During the period between 1930 and 1970 more than 17,000migrants were drawn to Louisville, challenging us to rethink the centralityof rural to urban migration narratives during the era of the Second GreatMigration. African American migration in Louisville, Kentuckydemonstrates the necessity of recognizing the distinctiveness of theSecond Great Migration as well as the need to turn our attention to Blackmobility within the South. Between 1935-1940, the largest Southerncities witnessed an influx of Black population; many of these migrantsoriginated in the urban, not rural South. That Kentucky's Blackpopulation was primarily urban stood in stark contrast with much of theSouth; however, Blacks in Tennessee, Alabama, Florida and NorthCarolina were also predominantly urban. Not only does examining urbanto urban migration patterns offer a more complex view of AfricanAmerican migration, it also offers a more nuanced view of AfricanAmerican urbanization as a process. African American migration inLouisville, Kentucky challenges us to rethink the centrality of rural tourban migration narratives during the era of the Second Great Migration.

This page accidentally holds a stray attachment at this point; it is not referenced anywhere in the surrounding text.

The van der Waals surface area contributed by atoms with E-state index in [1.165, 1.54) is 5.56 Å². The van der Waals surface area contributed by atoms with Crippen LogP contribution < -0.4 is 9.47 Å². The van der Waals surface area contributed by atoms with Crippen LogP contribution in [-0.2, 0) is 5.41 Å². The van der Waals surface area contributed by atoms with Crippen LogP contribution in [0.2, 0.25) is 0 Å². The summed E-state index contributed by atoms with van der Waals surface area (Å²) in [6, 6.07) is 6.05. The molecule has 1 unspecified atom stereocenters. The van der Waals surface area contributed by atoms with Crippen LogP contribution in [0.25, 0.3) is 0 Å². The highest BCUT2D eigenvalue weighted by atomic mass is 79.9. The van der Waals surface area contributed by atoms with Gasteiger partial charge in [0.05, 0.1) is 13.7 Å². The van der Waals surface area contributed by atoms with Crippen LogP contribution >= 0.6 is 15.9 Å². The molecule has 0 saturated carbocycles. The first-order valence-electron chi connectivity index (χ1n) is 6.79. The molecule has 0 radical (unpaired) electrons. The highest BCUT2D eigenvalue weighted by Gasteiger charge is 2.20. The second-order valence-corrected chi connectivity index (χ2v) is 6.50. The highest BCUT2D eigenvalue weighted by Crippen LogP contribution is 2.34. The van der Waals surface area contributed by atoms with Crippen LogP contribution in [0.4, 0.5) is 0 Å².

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pp. 407-430
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